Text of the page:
On the nature front, and as was reported in the P&C recently, the feral hog problem in South Carolina has just gotten totally out of control. In response, the S.C. Department of Natural Resources has authorized from March 1 to July 1 a special hunting season, whereby those who register their hunting properties with DNR can hunt hogs (plus coyotes and armadillos) at night with any legal weapon, plus bait, lights and even night-vision technology.
There’s something of a romantic sense that the feral hog population, at least in certain parts of the state, is genetically connected to wild Russian stock that was imported to the Biltmore Estate back in the Gilded Age of the Vanderbilts. And this may be true, but the gene pool has been diluted by domesticated pigs that have escaped captivity over the decades and reverted to the wild. It’s actually a study of devolution that I imagine someone like Charles Darwin would find fascinating.
The appearance of the pigs found in the woods generally represents a dramatic change over a compressed period of time. They acquire thick, bristly coats ranging in various colors from black to browns and tawny grays, a relative flattening and elongation of the forehead and snout, whose massive shoulders and necks are protected by a dense “shield” of gristle that’s resistant to almost everything, including a variety of shot. Small gleamy eyes reflect an innate intelligence, and their demeanor while tearing through the woods reflects a danger and fierceness that can be unsettling.
The larger boars develop fearsome tusks that are primarily used to fight other boars, but which nonetheless can rip a dog (or human being) to shreds in a flash. (Sows have tusks as well although they’re not nearly as big.) Many dogs are killed each year in the pursuit of wild hogs, and it’s a wonder that there aren’t stories out there of people getting killed as well, because just one sufficiently deep goring would more than do the job. As it so happens, this hasn’t happened (yet), but it’s conceivable that it will as the wild hog population grows and as more people get involved hunting them.
Smart and dangerous
These animals are smart enough to figure out ways to get well-fed, and although I’m not very experienced with them, I have yet to see emaciated wild hog in the woods. They’ll probe incessantly for invertebrates, small amphibians and reptiles, and will absolutely lay waste to food plots, farmlands, sensitive estuaries, swampland and even backyards and public lands. Any newborn animal is at risk for being killed, and any bird that roosts on the ground will lose her entire brood if discovered by these foragers.
Feral hogs have been known to kill pasture animals in the process of giving birth and also larger sick, injured or disabled animals. With such voracious feeding habits, it’s not surprising that their size potential is huge — literally. Reports of 300-plus pound boars in South Carolina are not uncommon. An animal this size can be expected to have 3- to 4-inch visible tusks, which does not include the extra 3 to 5 inches beneath the gum line that anchor each into the jaw or skull. The upper and lower tusks rub against each other constantly and file the longitudinal contact lines into razor-sharp edges that aren’t fully appreciated shy of a hands-on inspection. And then suddenly, you realize that, no, you would never want to get in the way of one on these things.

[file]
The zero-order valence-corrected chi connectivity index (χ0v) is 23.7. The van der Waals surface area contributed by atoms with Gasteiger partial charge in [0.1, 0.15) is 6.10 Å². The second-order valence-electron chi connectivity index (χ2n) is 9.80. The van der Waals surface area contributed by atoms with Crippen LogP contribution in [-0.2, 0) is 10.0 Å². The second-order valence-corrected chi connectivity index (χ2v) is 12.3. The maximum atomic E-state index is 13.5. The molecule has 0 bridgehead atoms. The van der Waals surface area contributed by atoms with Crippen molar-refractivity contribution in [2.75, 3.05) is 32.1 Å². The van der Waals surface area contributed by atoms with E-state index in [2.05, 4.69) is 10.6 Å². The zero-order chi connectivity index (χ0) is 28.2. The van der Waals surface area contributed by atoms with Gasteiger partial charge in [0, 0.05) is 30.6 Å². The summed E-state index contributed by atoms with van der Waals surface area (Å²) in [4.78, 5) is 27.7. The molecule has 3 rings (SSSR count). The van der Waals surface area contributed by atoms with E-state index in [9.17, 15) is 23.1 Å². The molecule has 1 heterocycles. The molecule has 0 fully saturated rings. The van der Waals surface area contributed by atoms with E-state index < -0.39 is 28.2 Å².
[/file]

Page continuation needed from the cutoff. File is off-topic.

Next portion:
A couple of generations ago, there really wasn’t a feral hog problem in South Carolina. In fact, seeing the mythical “wild boar” was an uncommon event, and their relative scarcity dissuaded many people from hunting them.
For a variety of reasons, the population exploded and has now become — in some parts of the state, at least — a real problem. And it gets exponentially worse over fixed periods of time, owing to sows’ ability to produce three litters per season. Someone recently told me that about 70 percent of the herd needs to be culled each year just to keep the population in check!
Hunting techniques vary. The single-shot approach may be an effective way to bag a single hog but will disperse the herd, and you can’t have a bunch of people shooting every which way at ground level with high-powered rifles and buckshot. An increasingly popular way to hunt feral hogs is with an overwhelming force of bay hounds (which track the scent and locate the hogs) and trained pit bulls (which subdue the animals), so that hunters in rapid pursuit (sometimes on Marsh Tacky horses) can dispatch their quarry in close quarters. Sows in particular can be used for a variety of outstanding table fare.
It’s brutal, perhaps more than a little dangerous, adrenaline-surging, and just one of several ways hunters and property owners will try to get some control over an increasingly difficult problem. And yet it has gotten quite clear that something needs to be done.
Edward M. Gilbreth is a Charleston physician. Reach him at email@example.com.
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